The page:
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Archive for November 13th, 2008

I am working through a series on unmet needs. The series begins here. I am using the book Beyond Integration: One Multiple’s Journey (Norton Professional Books) by Doris Bryant and Judy Kessler as a guide because the authors did a wonderful job in identifying the unmet needs that result from abuse during each stage of development. All identified unmet needs and reactions of child abuse survivors are from Chapter Four: Lost Developmental Stages.

Authors Bryant and Kessler identified the following four needs for children from ages twelve to eighteen:

  • Ego identity
  • Belonging to a group
  • Separating from home
  • Developing sexually

Personally, I had no issues with separating from home, at least physically. I was dependent financially, but I knew that I was barking up the wrong tree to expect any sort of emotional support from either parent. I learned how to make friends by mirroring who they were and becoming what they wanted me to be, which, of course, got in the way of my ego identity. My identity was always a reflection of whoever I was around.

The authors identify the following resulting outcomes:

  • Anxiety
  • Lack of identity or several identities among various social groups
  • Continued emotional enmeshment with abusers
  • Extreme fluctuations in behavior or moods or compulsive conformity and overachievement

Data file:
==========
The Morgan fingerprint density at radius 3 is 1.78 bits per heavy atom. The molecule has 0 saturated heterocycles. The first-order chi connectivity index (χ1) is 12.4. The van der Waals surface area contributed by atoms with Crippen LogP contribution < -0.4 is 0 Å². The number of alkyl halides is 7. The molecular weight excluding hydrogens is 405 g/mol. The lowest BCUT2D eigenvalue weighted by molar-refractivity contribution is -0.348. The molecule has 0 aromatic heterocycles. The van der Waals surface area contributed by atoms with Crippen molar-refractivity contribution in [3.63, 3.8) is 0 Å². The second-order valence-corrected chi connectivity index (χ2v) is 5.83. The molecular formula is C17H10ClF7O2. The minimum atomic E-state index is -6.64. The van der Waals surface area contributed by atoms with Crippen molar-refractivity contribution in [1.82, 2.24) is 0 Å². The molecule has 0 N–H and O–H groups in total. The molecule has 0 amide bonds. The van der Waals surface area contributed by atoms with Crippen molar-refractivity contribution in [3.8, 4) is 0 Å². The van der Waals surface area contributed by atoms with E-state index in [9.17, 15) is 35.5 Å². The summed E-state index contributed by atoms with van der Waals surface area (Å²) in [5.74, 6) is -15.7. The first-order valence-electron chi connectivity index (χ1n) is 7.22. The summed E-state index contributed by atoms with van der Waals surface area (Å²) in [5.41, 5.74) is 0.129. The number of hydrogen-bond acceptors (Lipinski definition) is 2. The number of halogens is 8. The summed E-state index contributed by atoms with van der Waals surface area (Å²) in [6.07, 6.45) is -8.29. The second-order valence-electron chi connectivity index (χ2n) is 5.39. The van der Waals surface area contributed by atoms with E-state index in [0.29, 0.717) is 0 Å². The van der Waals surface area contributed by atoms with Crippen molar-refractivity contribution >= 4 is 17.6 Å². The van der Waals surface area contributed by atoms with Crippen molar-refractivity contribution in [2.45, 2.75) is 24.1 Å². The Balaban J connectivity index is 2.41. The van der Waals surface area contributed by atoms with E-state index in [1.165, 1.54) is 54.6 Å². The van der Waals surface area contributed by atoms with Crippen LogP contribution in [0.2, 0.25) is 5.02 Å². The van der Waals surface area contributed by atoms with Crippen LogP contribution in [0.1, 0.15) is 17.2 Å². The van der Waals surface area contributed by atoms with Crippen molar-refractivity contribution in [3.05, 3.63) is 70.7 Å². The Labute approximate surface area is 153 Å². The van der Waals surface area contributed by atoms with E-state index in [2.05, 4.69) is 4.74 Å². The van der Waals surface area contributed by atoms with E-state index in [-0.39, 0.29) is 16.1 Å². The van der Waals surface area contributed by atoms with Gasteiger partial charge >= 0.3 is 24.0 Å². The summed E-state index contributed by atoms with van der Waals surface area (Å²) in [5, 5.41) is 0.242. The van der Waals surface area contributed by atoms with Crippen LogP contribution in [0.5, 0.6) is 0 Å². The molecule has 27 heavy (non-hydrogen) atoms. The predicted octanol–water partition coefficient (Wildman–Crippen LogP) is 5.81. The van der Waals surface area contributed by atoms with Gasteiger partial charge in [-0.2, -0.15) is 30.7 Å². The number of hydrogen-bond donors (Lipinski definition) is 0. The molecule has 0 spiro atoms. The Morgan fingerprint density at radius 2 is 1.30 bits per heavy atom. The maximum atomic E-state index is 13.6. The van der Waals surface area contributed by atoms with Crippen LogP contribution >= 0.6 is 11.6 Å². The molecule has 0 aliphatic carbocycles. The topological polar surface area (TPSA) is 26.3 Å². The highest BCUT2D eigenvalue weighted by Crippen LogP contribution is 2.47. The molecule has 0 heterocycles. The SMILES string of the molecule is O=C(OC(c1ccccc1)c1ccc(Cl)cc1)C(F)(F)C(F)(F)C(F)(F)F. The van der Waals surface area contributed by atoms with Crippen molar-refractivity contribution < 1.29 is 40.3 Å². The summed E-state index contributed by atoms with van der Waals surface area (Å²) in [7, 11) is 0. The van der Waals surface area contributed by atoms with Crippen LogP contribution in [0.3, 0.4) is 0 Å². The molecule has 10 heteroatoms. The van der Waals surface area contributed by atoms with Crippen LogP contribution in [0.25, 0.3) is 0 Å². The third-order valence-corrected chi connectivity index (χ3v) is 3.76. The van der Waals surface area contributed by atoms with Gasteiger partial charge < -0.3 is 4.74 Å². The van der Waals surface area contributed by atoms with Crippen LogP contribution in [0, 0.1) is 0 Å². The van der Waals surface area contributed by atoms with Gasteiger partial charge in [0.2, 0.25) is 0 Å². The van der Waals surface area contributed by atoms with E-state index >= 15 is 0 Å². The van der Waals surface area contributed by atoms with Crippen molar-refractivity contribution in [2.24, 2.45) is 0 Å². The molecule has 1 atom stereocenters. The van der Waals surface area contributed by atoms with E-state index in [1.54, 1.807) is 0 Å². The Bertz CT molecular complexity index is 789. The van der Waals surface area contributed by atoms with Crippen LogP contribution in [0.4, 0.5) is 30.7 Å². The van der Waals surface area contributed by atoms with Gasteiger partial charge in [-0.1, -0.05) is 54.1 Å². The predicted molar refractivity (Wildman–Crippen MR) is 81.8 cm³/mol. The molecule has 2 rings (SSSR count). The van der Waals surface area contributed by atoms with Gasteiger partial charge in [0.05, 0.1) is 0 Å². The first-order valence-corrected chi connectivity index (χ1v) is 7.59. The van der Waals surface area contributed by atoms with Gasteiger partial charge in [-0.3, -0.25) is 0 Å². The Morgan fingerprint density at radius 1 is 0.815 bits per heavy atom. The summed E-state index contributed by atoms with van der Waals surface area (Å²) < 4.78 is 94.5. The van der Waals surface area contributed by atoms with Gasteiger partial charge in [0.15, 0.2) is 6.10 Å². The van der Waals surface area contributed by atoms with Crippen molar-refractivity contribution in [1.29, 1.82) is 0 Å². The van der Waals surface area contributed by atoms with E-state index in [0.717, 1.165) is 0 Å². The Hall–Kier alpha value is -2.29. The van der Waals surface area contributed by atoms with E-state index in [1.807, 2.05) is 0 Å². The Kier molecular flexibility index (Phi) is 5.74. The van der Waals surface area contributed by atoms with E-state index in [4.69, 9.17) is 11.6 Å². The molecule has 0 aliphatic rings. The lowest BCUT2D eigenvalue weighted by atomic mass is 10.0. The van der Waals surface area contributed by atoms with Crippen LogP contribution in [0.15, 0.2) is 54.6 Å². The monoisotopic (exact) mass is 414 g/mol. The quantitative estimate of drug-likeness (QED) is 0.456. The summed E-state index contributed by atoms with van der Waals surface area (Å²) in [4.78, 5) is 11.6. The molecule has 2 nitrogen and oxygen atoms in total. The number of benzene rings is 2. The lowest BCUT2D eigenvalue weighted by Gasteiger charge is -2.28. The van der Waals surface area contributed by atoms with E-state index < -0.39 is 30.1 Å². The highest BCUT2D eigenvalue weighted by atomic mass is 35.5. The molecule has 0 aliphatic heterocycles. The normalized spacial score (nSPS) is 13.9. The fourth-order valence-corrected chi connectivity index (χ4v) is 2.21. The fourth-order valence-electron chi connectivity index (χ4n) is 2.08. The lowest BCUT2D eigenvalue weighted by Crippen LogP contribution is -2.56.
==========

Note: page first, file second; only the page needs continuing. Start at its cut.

• Drug use
  • Sexual problems
  • Eating disorders

Yep – I definitely relate to most of the above.

The authors identify two internalized messages for those with dissociative identity disorder (DID), but I would imagine that they can apply to others who suffered abuse throughout their childhoods:

  • I don’t know who I am, how I feel, or what I do.
  • I want to be whole, but I don’t know how.

That would be a resounding yes. I struggled with both of those issues for most of my life.

My guess is that most children who suffer abuse from age twelve to eighteen also suffered at younger ages, so this would be an accumulation of unmet needs and resulting aftereffects. I have been successful in cutting all of my abusers out of my life, including my mother, so I know that it is possible to end the dysfunctional bond with an abuser. Figuring out who I am and learning how to be whole have been the two driving forces of my healing journey.

Photo credit: Lynda Bernhardt

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